Experienced Las Vegas Child Custody Attorney
Learn Nevada Custody Laws
Custody situations tend to be emotionally driven matters that require knowledgeable and compassionate representation. At Roberts Stoffel Family Law Group, our Las Vegas child custody attorneys have the experience necessary to handle the most difficult disputes. Let our family law attorneys be your voice in and out of the courtroom.
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What are the Different Types of Child Custody in Nevada?
Like other states, Nevada has different types of custody arrangements depending on the circumstances of each divorce case. The two main forms of child custody are legal and physical custody:
About Legal Custody
Legal custody should be thought of as decision-making pertaining to the welfare of children, and usually deals with issues involving education, religion, and health.
Pursuant to Nevada Statute, married parents have joint legal custody of their children; sole legal may be awarded in certain cases, but it does not occur very often. Unmarried parents do not automatically have joint legal custody; however, it is customary for the Court to grant joint legal custody to unmarried parents.
Legal custody can be modified by making an application to the Court. Rarely is it modified with the exception of extreme situations. These situations vary and are dependent on the specific facts of child custody cases. A Las Vegas child custody lawyer at Roberts Stoffel Family Law Group can help determine if your situation may qualify for a custody modification.
About Physical Custody
Physical custody refers to where the children will live. In addition, it determines the amount of child support and who will receive support, as well as the Federal Tax Exemption for the children.
Physical custody may be divided according to the following:
- Joint physical custody: Both parents have physical custody of their child at least 40% of the time. This is typically how physical custody is awarded in Nevada.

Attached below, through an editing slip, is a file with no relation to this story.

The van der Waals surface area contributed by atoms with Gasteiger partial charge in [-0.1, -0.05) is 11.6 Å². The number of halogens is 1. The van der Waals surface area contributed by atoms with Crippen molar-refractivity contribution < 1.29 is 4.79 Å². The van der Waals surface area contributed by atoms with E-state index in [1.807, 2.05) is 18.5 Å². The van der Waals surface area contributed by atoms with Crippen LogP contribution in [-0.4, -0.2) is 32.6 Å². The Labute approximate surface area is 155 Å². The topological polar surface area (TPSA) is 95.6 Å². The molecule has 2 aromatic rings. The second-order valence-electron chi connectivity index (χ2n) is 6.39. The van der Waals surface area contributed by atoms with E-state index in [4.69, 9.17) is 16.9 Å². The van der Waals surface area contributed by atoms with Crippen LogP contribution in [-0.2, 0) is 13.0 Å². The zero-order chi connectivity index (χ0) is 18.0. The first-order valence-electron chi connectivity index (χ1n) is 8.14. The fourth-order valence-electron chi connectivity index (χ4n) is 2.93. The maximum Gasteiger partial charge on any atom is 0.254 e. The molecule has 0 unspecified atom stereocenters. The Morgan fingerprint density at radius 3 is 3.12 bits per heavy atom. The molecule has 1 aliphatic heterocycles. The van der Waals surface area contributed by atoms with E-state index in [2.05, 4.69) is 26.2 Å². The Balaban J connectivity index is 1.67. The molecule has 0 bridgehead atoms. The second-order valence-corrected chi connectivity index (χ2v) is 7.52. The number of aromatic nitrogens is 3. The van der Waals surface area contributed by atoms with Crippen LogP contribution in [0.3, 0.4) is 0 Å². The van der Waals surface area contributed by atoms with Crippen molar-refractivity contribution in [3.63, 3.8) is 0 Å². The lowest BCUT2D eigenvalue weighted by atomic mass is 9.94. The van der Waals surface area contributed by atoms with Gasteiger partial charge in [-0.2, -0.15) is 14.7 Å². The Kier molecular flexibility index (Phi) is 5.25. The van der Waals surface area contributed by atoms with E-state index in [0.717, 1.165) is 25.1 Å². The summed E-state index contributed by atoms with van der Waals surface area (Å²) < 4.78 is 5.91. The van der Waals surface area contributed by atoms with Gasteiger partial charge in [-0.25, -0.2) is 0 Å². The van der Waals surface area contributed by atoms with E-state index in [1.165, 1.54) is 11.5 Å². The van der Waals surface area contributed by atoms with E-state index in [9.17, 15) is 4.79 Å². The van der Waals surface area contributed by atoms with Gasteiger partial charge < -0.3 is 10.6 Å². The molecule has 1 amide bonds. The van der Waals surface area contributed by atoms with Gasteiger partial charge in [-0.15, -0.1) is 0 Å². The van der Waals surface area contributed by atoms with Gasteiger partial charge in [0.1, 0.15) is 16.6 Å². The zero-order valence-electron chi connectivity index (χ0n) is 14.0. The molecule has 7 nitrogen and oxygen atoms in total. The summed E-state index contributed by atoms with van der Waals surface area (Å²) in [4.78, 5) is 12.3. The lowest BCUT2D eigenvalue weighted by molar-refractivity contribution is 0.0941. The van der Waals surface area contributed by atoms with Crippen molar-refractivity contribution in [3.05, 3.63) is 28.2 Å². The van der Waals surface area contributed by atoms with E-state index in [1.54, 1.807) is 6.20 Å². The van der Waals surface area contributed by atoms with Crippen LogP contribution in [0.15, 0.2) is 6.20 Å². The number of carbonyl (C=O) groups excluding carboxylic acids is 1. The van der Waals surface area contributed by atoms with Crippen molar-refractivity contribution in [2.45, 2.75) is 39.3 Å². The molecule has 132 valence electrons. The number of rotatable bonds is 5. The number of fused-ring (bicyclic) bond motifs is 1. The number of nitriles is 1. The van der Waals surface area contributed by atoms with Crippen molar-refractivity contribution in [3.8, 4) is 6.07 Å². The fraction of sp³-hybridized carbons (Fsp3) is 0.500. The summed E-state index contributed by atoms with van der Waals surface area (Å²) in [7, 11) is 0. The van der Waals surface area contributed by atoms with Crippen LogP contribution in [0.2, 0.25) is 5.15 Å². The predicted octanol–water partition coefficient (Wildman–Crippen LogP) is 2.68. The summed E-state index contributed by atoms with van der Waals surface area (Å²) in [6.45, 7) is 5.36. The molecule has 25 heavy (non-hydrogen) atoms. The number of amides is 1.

- Primary physical custody - One parent will have custody of the child more than 60% of the time while the other parent is awarded parenting time.
- Sole physical custody - While extremely rare, sometimes the court will award one parent sole physical custody of the child. The other parent will not have any legal right to visitation, or extremely limited visitation, with possible supervision. This can occur in cases where one parent is considered a danger to their child.
Contact now for a FREE Consultation! Our Las Vegas child custody lawyers have helped many families resolve custody disputes throughout Clark County.
How Nevada Determines Child Custody
The courts in Nevada determine custody solely based on the best interest of the child. The court no longer shows preference to the mother, but evaluates both parents according to the following factors:
- The wishes of the child if they are old enough or have the capacity to make such a decision;
- The request of a parent or guardian for the child;
- The parent that is most likely to support a favorable relationship of the child with their noncustodial parent;
- The amount of conflict between both parents;
- The ability of both parents to cooperate and meet the need of their child;
- The mental and physical well-being of both parents;